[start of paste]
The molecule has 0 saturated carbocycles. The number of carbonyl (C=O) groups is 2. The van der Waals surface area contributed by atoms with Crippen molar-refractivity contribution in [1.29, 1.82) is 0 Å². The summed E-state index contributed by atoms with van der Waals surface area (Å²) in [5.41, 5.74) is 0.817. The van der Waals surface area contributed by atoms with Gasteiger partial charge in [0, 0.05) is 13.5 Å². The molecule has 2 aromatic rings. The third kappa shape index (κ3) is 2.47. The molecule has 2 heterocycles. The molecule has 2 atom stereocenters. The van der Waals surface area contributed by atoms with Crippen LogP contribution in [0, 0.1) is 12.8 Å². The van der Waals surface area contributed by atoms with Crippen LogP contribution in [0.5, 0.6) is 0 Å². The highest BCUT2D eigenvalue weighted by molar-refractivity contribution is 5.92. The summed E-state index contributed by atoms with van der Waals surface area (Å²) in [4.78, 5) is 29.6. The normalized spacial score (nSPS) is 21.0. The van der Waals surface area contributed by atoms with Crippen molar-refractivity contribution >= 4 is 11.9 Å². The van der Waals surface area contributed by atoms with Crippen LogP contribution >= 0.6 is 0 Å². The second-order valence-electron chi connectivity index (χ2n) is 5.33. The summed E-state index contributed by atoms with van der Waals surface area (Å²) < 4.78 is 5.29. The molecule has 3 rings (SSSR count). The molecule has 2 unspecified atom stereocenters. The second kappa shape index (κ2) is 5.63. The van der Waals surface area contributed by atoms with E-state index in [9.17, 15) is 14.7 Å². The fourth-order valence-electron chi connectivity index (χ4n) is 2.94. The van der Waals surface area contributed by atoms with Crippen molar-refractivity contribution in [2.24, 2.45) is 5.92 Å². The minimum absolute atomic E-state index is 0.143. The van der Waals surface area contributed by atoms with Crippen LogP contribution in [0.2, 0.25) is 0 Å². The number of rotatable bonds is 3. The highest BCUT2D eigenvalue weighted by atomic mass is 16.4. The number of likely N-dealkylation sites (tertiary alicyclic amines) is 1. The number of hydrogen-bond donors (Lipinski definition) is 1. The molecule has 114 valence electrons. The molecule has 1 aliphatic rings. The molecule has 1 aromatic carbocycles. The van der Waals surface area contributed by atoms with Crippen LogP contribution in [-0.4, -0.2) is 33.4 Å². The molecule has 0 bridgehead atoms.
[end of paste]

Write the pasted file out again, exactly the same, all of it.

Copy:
The molecule has 0 saturated carbocycles. The number of carbonyl (C=O) groups is 2. The van der Waals surface area contributed by atoms with Crippen molar-refractivity contribution in [1.29, 1.82) is 0 Å². The summed E-state index contributed by atoms with van der Waals surface area (Å²) in [5.41, 5.74) is 0.817. The van der Waals surface area contributed by atoms with Gasteiger partial charge in [0, 0.05) is 13.5 Å². The molecule has 2 aromatic rings. The third kappa shape index (κ3) is 2.47. The molecule has 2 heterocycles. The molecule has 2 atom stereocenters. The van der Waals surface area contributed by atoms with Crippen LogP contribution in [0, 0.1) is 12.8 Å². The van der Waals surface area contributed by atoms with Crippen LogP contribution in [0.5, 0.6) is 0 Å². The highest BCUT2D eigenvalue weighted by molar-refractivity contribution is 5.92. The summed E-state index contributed by atoms with van der Waals surface area (Å²) in [4.78, 5) is 29.6. The normalized spacial score (nSPS) is 21.0. The van der Waals surface area contributed by atoms with Crippen molar-refractivity contribution >= 4 is 11.9 Å². The van der Waals surface area contributed by atoms with Crippen LogP contribution >= 0.6 is 0 Å². The second-order valence-electron chi connectivity index (χ2n) is 5.33. The summed E-state index contributed by atoms with van der Waals surface area (Å²) < 4.78 is 5.29. The molecule has 3 rings (SSSR count). The molecule has 2 unspecified atom stereocenters. The second kappa shape index (κ2) is 5.63. The van der Waals surface area contributed by atoms with E-state index in [9.17, 15) is 14.7 Å². The fourth-order valence-electron chi connectivity index (χ4n) is 2.94. The van der Waals surface area contributed by atoms with Crippen molar-refractivity contribution in [2.24, 2.45) is 5.92 Å². The minimum absolute atomic E-state index is 0.143. The van der Waals surface area contributed by atoms with Crippen LogP contribution in [0.2, 0.25) is 0 Å². The number of rotatable bonds is 3. The highest BCUT2D eigenvalue weighted by atomic mass is 16.4. The number of likely N-dealkylation sites (tertiary alicyclic amines) is 1. The number of hydrogen-bond donors (Lipinski definition) is 1. The molecule has 114 valence electrons. The molecule has 1 aliphatic rings. The molecule has 1 aromatic carbocycles. The van der Waals surface area contributed by atoms with Crippen LogP contribution in [-0.4, -0.2) is 33.4 Å². The molecule has 0 bridgehead atoms.